Suggestions For a Development Process
The development process covers everything that happens from when you get your first ideas of what kind of app you want to build, to when the app goes live on the web.
The reason for these few lines is a surprising amount of people appear to set about creating web projects in the most difficult manner possible.
The following is a list of recommendations, if any of them sound foreign to you, please give them a try, you'd be surprised how much time you could save yourself:
- Work with requirements signed off by the customer (don't laugh please ;-))
- Use a decent editor that at least shows you class views, a summarised list of methods/properties, clicking on a class name takes you to the class definition, a good search functionality, etc. Zend Studio Professional is recommended and is well worth the investment.
- Don't use pre-packaged versions of PHP/Apache/MySQL (XAMP, etc), they tend to be heavily customised, offering non-standard functionality and very difficult to upgrade
- Don't use the Windows installer version of PHP from the downloads section on the PHP site because that gives you a CGI version of PHP which is quite crippled
- Always develop on your local machine and deploy the results to your webserver, in other words, don't even think about developing on a remote server, this is a huge waste of time
- Developing locally on Windows and deploying to a Linux machine is fine, Seagull runs identically on both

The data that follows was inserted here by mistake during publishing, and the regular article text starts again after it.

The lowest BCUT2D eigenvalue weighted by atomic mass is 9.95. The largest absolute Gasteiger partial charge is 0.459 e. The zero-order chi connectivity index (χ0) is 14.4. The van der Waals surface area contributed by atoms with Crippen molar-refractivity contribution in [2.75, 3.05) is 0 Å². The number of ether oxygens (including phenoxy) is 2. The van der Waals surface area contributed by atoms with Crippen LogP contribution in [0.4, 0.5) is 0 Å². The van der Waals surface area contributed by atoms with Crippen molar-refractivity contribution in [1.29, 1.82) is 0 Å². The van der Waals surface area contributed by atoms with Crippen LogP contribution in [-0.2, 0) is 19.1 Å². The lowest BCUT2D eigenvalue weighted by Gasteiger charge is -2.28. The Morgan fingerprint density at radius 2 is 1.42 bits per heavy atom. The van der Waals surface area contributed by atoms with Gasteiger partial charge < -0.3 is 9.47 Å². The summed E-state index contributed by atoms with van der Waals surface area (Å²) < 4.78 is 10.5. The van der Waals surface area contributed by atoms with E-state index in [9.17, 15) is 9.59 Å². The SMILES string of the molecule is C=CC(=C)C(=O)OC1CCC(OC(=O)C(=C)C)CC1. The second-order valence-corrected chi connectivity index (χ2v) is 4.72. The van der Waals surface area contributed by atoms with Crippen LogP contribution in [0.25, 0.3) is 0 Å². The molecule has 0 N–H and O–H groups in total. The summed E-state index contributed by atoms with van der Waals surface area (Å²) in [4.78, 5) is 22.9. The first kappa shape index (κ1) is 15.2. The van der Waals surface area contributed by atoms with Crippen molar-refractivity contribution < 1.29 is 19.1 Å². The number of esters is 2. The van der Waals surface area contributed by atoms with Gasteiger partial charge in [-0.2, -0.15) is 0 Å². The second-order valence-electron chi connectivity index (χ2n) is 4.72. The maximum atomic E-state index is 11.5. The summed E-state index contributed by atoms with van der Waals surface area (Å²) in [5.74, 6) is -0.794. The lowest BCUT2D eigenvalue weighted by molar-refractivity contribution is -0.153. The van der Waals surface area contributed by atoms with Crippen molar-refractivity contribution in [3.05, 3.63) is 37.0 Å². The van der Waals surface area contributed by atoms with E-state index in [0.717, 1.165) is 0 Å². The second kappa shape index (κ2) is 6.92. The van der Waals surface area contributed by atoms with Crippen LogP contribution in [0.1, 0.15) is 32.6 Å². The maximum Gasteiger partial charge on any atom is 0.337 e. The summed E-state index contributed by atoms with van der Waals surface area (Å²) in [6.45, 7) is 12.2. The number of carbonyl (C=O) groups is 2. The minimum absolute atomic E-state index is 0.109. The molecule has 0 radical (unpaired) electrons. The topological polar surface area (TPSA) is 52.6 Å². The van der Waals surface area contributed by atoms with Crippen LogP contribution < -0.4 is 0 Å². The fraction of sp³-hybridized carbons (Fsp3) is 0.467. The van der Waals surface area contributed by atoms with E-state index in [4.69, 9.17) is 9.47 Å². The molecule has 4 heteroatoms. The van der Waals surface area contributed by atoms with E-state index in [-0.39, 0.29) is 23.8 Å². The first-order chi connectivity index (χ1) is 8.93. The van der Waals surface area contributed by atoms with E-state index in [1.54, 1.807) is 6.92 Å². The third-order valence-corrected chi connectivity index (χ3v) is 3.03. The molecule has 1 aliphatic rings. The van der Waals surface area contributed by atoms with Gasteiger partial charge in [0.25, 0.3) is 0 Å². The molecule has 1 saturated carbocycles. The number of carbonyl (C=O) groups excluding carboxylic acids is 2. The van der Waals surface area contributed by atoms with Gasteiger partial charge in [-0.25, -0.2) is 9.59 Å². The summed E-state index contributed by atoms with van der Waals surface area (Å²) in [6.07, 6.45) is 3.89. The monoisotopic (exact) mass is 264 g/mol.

- Use a debugger: you will never regret this, it will initially cut your development time in half, or down to a third, then your development time will be further reduced when you learn to fully take advantage of debugging. Zend Studio has an excellent debugger integrated, use the Zend Debug Server and not the local one.
- Use Unit Tests, have tests for all your code, if you really want to be efficient write the test before you write the code
- Manage all your own work (ideally you will only have to develop modules for Seagull without needing to alter the core) with a source code management tool, like CVS but ideally SVN, very easy to setup, will save you hours of time when you need to track through previous revisions
- If it hasn't happened yet, become comfortable with the PEAR package manager, a commandline tool for managing your PEAR libs and Seagull packages.
The following are a good idea, but you can survive without them:
- Comment all your classes and methods with PHP-doc style comments (almost identical to javadoc)
- Comment non-obvious passages in your code indicating what's going on, will be a life-saver in 6 months time when you need to refactor something
- Use a decent browser and the Web Developer Toolbar plugin, this allows you to tweak divs, CSS, produce xhtml-compliant code and handle js probs effortlessly, amongst other things.
- don't use PHP for building templates unless
- you're a mom & pop shop and do everything in the app yourself
- you know your front end devs intimately and trust them with your reputation
- it's just you and your mate developing, and it's only a personal homepage so doesn't need to be scalable, nor will outside frontend devs ever be used
If saving huge amounts of time and becoming a more efficient developer aren't compelling enough reasons for you, consider that if you indicate having experience with any/all of the above on your CV, you can probably add $10k on the salary you demand for your next job.